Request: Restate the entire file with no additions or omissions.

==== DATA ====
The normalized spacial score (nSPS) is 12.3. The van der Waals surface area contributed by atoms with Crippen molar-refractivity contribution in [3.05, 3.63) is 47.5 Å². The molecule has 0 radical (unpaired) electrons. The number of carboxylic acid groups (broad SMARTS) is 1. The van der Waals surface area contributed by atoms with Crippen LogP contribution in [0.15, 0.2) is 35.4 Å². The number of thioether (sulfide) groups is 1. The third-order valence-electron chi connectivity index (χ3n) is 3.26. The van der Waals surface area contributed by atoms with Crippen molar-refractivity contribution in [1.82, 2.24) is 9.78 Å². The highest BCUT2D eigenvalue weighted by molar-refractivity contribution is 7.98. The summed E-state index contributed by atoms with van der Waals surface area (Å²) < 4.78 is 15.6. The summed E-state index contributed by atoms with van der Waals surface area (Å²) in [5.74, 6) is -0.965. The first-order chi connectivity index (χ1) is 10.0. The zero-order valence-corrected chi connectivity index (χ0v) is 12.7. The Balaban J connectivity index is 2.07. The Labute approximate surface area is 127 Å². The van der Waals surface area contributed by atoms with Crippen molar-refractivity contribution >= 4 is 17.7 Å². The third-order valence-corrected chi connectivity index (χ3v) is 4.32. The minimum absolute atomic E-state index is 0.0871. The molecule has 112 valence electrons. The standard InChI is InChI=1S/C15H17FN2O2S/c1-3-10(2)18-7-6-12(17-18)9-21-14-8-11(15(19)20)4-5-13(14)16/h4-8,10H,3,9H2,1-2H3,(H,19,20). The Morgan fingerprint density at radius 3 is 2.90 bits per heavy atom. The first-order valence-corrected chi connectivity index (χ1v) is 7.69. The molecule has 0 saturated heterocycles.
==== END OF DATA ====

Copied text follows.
The normalized spacial score (nSPS) is 12.3. The van der Waals surface area contributed by atoms with Crippen molar-refractivity contribution in [3.05, 3.63) is 47.5 Å². The molecule has 0 radical (unpaired) electrons. The number of carboxylic acid groups (broad SMARTS) is 1. The van der Waals surface area contributed by atoms with Crippen LogP contribution in [0.15, 0.2) is 35.4 Å². The number of thioether (sulfide) groups is 1. The third-order valence-electron chi connectivity index (χ3n) is 3.26. The van der Waals surface area contributed by atoms with Crippen molar-refractivity contribution in [1.82, 2.24) is 9.78 Å². The highest BCUT2D eigenvalue weighted by molar-refractivity contribution is 7.98. The summed E-state index contributed by atoms with van der Waals surface area (Å²) < 4.78 is 15.6. The summed E-state index contributed by atoms with van der Waals surface area (Å²) in [5.74, 6) is -0.965. The first-order chi connectivity index (χ1) is 10.0. The zero-order valence-corrected chi connectivity index (χ0v) is 12.7. The Balaban J connectivity index is 2.07. The Labute approximate surface area is 127 Å². The van der Waals surface area contributed by atoms with Crippen molar-refractivity contribution >= 4 is 17.7 Å². The third-order valence-corrected chi connectivity index (χ3v) is 4.32. The minimum absolute atomic E-state index is 0.0871. The molecule has 112 valence electrons. The standard InChI is InChI=1S/C15H17FN2O2S/c1-3-10(2)18-7-6-12(17-18)9-21-14-8-11(15(19)20)4-5-13(14)16/h4-8,10H,3,9H2,1-2H3,(H,19,20). The Morgan fingerprint density at radius 3 is 2.90 bits per heavy atom. The first-order valence-corrected chi connectivity index (χ1v) is 7.69. The molecule has 0 saturated heterocycles.